57
votes
10answers
13k views

When should I use “a” vs “an”?

In the following example, is it appropriate to use a or an as the indefinite article, and why? He ate __ green apple. I know that in the case of just "apple", it would be "an apple," but I've ...
55
votes
13answers
8k views

Is there a polite alternative to “No thanks, I'm full”?

English is not my native language, but when I was studying in the US, I was always trying to find an alternative to I'm full! I felt that it was a very improper way to express that I have eaten ...
53
votes
10answers
4k views

What's the difference between the adjectives “strategic” and “tactical”?

I recently read this sentence: It was a strategic move rather than a tactical one. I have trouble interpreting it. Can someone help?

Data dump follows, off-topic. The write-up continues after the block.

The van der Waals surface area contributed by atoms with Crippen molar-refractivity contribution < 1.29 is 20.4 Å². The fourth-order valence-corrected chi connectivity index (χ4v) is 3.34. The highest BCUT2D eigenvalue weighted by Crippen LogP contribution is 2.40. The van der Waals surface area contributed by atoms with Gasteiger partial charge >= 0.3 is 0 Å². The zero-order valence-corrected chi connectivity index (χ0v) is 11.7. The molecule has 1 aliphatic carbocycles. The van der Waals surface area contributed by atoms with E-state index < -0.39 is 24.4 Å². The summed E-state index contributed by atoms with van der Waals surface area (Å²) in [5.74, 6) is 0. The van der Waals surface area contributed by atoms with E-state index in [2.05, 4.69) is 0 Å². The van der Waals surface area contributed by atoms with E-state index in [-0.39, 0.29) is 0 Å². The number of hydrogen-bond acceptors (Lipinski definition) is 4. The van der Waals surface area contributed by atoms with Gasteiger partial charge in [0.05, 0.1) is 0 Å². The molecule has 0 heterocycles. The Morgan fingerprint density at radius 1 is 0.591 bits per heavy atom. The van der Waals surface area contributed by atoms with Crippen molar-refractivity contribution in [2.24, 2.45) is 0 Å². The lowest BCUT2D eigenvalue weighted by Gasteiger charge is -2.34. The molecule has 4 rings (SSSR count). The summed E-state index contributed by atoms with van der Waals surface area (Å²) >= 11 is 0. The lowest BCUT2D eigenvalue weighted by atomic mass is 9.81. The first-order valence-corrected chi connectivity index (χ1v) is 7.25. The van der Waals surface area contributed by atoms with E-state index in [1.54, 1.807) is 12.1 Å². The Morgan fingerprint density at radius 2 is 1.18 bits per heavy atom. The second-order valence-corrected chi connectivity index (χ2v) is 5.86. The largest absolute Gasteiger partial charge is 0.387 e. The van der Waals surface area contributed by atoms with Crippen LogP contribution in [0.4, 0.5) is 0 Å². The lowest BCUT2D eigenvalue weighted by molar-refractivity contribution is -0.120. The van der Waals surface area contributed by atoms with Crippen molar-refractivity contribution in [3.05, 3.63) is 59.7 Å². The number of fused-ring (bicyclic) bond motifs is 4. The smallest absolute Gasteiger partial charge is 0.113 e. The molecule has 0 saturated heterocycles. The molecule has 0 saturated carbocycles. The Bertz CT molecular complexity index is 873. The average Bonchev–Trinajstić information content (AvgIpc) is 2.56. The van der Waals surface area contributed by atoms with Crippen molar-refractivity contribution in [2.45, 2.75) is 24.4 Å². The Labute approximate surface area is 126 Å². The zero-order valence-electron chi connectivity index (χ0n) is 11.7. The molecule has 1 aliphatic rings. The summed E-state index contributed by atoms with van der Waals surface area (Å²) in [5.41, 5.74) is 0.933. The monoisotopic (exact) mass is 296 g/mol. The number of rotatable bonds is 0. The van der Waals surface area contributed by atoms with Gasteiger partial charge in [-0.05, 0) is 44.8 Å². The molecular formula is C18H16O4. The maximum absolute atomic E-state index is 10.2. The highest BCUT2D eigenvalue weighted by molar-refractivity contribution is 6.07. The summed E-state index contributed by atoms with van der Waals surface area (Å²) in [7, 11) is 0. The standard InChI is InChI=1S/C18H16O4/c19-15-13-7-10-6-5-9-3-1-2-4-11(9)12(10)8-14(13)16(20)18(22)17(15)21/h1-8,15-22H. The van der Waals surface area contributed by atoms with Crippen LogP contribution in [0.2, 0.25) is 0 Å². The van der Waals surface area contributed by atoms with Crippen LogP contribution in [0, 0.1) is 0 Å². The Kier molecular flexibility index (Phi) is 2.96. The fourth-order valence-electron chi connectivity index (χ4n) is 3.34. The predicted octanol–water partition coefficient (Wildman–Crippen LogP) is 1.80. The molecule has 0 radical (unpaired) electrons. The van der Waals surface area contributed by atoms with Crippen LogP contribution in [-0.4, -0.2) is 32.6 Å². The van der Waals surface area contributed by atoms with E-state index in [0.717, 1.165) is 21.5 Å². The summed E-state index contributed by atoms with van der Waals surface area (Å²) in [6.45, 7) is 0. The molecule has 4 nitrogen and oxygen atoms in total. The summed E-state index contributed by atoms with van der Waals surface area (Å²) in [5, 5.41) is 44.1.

53
votes
4answers
2k views

What is the purpose of using the word “automagically” when we already have “automatically”?

Is there a difference between the two? I see it used regularly in the tech community to mean automatically. Has the word been adopted into any recognised dictionary? For example: That was the ...
53
votes
4answers
8k views

How did Americans greet each other before “Hi”?

I had assumed that "hi" was a somehow abbreviated form of "hello," but though both of these words appear to have originated from a noise to attract attention, hi actually predates hello. These words ...
53
votes
6answers
2k views

How small does a land-mass have to be before you live “on” it, rather than “in” it?

I'm sure virtually everyone agrees that people live on the Isle of Wight, but in Ireland. Apparently the usage depends somewhat on physical size, but that can't be the whole story. How exactly do we ...
51
votes
8answers
5k views

Which term correctly identifies those who enjoy programming/technology: “geek” or “nerd”?